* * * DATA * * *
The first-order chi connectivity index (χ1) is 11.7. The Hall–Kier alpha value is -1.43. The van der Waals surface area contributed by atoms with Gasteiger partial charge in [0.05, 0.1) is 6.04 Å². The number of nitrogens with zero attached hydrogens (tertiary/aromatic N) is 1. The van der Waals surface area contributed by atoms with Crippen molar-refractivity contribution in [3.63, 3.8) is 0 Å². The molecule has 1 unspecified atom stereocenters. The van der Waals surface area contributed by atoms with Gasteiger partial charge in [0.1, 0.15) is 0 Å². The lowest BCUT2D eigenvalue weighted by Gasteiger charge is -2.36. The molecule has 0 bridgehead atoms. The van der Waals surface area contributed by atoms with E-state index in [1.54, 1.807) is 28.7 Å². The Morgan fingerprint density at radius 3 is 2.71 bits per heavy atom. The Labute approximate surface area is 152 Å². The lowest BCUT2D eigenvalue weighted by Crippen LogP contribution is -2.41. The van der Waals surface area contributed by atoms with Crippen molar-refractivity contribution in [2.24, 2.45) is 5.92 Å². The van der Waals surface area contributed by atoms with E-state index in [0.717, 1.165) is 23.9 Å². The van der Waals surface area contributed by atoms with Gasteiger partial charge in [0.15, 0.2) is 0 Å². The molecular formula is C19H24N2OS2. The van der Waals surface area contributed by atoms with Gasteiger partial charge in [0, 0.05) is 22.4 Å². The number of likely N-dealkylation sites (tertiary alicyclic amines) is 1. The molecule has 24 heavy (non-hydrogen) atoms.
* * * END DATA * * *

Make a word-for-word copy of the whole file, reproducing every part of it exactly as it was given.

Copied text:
The first-order chi connectivity index (χ1) is 11.7. The Hall–Kier alpha value is -1.43. The van der Waals surface area contributed by atoms with Gasteiger partial charge in [0.05, 0.1) is 6.04 Å². The number of nitrogens with zero attached hydrogens (tertiary/aromatic N) is 1. The van der Waals surface area contributed by atoms with Crippen molar-refractivity contribution in [3.63, 3.8) is 0 Å². The molecule has 1 unspecified atom stereocenters. The van der Waals surface area contributed by atoms with Gasteiger partial charge in [0.1, 0.15) is 0 Å². The lowest BCUT2D eigenvalue weighted by Gasteiger charge is -2.36. The molecule has 0 bridgehead atoms. The van der Waals surface area contributed by atoms with E-state index in [1.54, 1.807) is 28.7 Å². The Morgan fingerprint density at radius 3 is 2.71 bits per heavy atom. The Labute approximate surface area is 152 Å². The lowest BCUT2D eigenvalue weighted by Crippen LogP contribution is -2.41. The van der Waals surface area contributed by atoms with Crippen molar-refractivity contribution in [2.24, 2.45) is 5.92 Å². The van der Waals surface area contributed by atoms with E-state index in [0.717, 1.165) is 23.9 Å². The van der Waals surface area contributed by atoms with Gasteiger partial charge in [0.15, 0.2) is 0 Å². The molecular formula is C19H24N2OS2. The van der Waals surface area contributed by atoms with Gasteiger partial charge in [0, 0.05) is 22.4 Å². The number of likely N-dealkylation sites (tertiary alicyclic amines) is 1. The molecule has 24 heavy (non-hydrogen) atoms.